Monthly Archives: October 2014

GUEST POST | We’re all pretty bizarre


Today we are excited to share a post from one of our favorite writers. Here he talks about something that matters to him.

Autism: An Understanding

By Drew Smith

“We’re all pretty bizarre. Some of us are just better at hiding it, that’s all.” -Emilio Estevez, The Breakfast Club. That’s how I view autistic students coexisting with neurotypical students. Autistic students are almost always bullied because of their disabilities and issues. Something has to matter to some people, and something matters to me. What matters to me the most is people understanding autism, and my way of being, because there could be a better coexistence between autistic and neurotypical people.

In my experience, being on the autism spectrum doesn’t classify anyone as different or weird. They simply have a different way of being. It’s extremely disappointing and sad to see that fact taken for granted by so many people; they pass up on a chance to make a difference and try to understand people with autism. Throughout my school years, I have been praised by people who see beyond my disorder and condemned by people who like to ridicule me for my differences–and for their pleasure. I have been called weird, stupid, bizarre, and other names that serve only to aggravate me, and make me the ultimate bullying target. Some students tease autistic students simply because they know they’ll get a response, and that will make the student more isolated and depressed, something made worse by their disorder. I really hope people will stop ridiculing autistic students and finally understand their issues.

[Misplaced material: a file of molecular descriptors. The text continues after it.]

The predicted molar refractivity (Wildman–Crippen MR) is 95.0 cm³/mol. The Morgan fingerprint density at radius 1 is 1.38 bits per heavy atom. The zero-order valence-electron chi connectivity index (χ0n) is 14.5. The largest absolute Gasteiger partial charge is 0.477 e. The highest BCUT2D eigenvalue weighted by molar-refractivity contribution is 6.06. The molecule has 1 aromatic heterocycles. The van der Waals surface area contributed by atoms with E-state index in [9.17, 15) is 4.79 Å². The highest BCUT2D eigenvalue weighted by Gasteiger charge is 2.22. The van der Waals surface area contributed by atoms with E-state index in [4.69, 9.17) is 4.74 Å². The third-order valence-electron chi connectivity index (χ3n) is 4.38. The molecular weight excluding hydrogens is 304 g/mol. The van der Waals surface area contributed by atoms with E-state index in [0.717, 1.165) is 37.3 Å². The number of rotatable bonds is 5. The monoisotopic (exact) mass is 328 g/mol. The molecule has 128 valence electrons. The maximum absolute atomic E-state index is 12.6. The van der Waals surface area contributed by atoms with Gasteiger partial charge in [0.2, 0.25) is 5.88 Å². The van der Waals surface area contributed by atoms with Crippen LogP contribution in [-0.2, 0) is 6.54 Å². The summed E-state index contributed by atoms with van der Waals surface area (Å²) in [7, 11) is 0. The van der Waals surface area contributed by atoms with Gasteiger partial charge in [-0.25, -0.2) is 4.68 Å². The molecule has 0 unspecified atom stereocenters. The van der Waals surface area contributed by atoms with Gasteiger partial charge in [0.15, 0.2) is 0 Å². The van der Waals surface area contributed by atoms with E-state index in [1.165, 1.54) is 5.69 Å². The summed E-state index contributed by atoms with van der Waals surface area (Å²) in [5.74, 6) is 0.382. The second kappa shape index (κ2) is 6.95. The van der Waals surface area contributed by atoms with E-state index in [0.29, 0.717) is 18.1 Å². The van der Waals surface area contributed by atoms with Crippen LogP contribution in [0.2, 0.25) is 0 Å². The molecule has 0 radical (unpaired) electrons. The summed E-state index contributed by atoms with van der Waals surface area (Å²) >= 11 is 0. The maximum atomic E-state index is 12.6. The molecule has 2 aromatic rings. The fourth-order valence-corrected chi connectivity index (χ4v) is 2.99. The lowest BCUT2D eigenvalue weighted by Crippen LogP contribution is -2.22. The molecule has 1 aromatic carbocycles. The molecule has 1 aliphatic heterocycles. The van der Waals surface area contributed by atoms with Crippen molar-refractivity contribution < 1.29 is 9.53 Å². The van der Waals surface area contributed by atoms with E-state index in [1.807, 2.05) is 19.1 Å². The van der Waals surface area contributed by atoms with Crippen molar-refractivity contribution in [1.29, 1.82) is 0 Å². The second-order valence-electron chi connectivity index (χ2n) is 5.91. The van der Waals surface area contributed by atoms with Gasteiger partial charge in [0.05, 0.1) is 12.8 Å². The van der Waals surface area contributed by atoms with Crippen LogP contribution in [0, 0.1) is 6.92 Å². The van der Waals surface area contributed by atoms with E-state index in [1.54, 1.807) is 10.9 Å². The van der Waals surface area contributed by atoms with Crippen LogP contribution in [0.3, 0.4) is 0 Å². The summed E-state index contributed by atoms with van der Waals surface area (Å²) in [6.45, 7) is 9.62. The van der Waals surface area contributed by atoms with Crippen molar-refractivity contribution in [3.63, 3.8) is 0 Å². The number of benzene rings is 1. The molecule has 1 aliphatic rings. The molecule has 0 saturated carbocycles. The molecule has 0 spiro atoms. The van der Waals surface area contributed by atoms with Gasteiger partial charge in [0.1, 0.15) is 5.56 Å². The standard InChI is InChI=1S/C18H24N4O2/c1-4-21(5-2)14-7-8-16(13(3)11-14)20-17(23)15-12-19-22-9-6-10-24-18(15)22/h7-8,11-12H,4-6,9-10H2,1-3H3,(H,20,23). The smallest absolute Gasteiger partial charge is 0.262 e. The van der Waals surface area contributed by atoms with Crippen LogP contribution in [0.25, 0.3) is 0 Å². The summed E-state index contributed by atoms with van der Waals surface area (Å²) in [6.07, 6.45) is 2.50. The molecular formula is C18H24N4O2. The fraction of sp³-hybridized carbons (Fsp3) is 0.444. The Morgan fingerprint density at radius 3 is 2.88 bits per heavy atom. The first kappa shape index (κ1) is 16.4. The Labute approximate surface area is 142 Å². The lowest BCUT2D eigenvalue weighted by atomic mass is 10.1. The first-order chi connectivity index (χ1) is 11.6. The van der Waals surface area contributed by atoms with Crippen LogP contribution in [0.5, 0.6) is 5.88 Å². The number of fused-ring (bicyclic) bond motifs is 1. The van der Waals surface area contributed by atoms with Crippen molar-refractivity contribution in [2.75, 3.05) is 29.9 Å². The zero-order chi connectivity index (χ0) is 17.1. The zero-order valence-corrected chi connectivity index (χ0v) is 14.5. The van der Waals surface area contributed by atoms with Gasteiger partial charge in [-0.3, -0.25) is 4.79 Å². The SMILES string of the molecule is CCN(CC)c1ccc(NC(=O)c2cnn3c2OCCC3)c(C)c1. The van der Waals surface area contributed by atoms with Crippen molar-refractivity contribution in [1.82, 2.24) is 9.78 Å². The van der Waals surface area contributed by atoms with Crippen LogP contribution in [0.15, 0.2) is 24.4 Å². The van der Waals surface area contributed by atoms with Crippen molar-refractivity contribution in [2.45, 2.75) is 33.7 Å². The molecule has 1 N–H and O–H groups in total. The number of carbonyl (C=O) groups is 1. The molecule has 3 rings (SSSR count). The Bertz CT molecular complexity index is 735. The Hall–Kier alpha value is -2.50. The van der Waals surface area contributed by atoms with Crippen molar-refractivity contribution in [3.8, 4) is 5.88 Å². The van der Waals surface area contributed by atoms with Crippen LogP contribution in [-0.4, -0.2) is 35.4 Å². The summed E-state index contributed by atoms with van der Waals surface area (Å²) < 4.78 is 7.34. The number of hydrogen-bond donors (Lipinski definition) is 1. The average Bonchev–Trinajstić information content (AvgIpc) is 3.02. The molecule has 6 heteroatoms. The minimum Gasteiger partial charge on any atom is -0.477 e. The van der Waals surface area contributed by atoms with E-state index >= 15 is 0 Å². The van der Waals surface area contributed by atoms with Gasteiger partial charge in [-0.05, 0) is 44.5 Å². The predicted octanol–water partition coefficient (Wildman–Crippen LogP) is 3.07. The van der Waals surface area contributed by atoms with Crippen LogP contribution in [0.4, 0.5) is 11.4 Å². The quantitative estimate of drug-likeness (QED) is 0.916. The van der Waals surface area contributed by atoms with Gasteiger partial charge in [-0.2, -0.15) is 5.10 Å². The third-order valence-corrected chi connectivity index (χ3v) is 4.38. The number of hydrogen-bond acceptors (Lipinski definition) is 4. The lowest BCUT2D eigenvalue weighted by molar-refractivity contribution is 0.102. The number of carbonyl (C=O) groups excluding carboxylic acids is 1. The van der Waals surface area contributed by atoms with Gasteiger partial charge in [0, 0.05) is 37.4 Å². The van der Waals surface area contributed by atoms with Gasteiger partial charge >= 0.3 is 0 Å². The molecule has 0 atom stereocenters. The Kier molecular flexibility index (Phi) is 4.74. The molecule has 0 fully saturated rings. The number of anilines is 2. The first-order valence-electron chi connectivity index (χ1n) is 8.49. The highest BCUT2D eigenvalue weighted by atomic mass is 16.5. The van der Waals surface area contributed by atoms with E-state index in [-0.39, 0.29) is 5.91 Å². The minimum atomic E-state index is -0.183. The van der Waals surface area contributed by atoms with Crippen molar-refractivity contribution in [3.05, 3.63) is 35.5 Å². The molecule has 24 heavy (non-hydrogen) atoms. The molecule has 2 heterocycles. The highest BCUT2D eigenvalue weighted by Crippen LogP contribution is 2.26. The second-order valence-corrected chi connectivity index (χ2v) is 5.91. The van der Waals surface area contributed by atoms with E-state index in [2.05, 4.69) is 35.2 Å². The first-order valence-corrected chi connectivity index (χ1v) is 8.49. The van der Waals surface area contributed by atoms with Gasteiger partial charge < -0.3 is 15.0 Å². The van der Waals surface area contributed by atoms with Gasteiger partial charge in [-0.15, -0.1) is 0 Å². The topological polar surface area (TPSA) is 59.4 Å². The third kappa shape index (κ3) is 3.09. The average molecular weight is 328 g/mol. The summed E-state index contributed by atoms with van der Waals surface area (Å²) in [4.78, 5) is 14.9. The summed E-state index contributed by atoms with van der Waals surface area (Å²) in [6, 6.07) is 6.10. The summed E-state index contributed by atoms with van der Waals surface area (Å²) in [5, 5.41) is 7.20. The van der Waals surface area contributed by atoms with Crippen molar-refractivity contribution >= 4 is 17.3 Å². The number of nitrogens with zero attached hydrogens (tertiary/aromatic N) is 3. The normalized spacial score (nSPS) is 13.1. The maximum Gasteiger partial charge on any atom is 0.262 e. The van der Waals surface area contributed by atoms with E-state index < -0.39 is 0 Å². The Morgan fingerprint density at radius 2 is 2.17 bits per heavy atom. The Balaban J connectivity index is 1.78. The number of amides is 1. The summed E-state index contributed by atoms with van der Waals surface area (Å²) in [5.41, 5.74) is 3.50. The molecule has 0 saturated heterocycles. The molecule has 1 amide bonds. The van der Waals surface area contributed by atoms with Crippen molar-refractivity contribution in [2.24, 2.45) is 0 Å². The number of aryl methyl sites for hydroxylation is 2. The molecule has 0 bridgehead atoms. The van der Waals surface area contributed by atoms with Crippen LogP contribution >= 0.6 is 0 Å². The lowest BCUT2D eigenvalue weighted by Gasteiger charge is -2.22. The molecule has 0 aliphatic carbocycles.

DREW SMITH is a high school senior who lives in Southern California. He plays snare drum in marching band, is president of the Sci-Fi Club and is the Foothill Film Fanatic movie columnist for his campus newspaper. He encourages others to look beyond his autism and get to know him as a person, rather than a diagnosis. But he finds that neurotypicals have challenges, too. Don’t believe me? Just watch John Hughes’ masterpiece, The Breakfast Club (1985).


SAVE THE DATE | Free Roundtable for Parents of Young People with Autism



Tuesday, Nov. 18, 2014

7 p.m.

Vital Link offices at 15401 Redhill Ave., #F, Tustin, CA

  • Share your concerns, challenges and triumphs with other parents of kids, teens and young adults with autism.
  • Hear effective strategies for dealing with school, public services, socialization, independent living, diet, life transitions and more.
  • Gain comfort and encouragement from the common experiences of moms and dads like you.
  • Leave with the feeling that there’s hope, there’s help and you’re not alone.

Discussion guided by Debora Smith, author, speaker, founder of ARM and the mother of a son with high-functioning autism, whose real-life experience and common-sense strategies have made her a trusted resource for parents throughout Southern California.

To reserve your place at the table, simply email

We’ll also notify you of future Parenting & Sharing roundtables,  where we’ll discuss topics such as:

  • Getting the most out of school and government services
  • Time management and planning
  • Transitioning from middle school to high school to college
  • Grooming, diet and exercise
  • Gaining independence
  • Dating and socializing
  • Finding a passion

RSVP now for our free roundtable discussion on Tuesday, Nov. 18 at 7pm in Tustin. Email

Walk or Run on Nov. 8 | Event for the Entire Family

3K Family Fun Walk or 5K Run/Walk

Saturday, November 8th        Shoreline Aquatic Park, Long Beach

Registration:  7:00 a.m.
Program Begins:  8:30 a.m. 

Partners Plaza featuring Family Fun, Food and More!
Raising awareness and support for children and adults with disabilities!

Register today at :

Walk for independence. Walk for change. Every step counts!

Easter Seals Southern California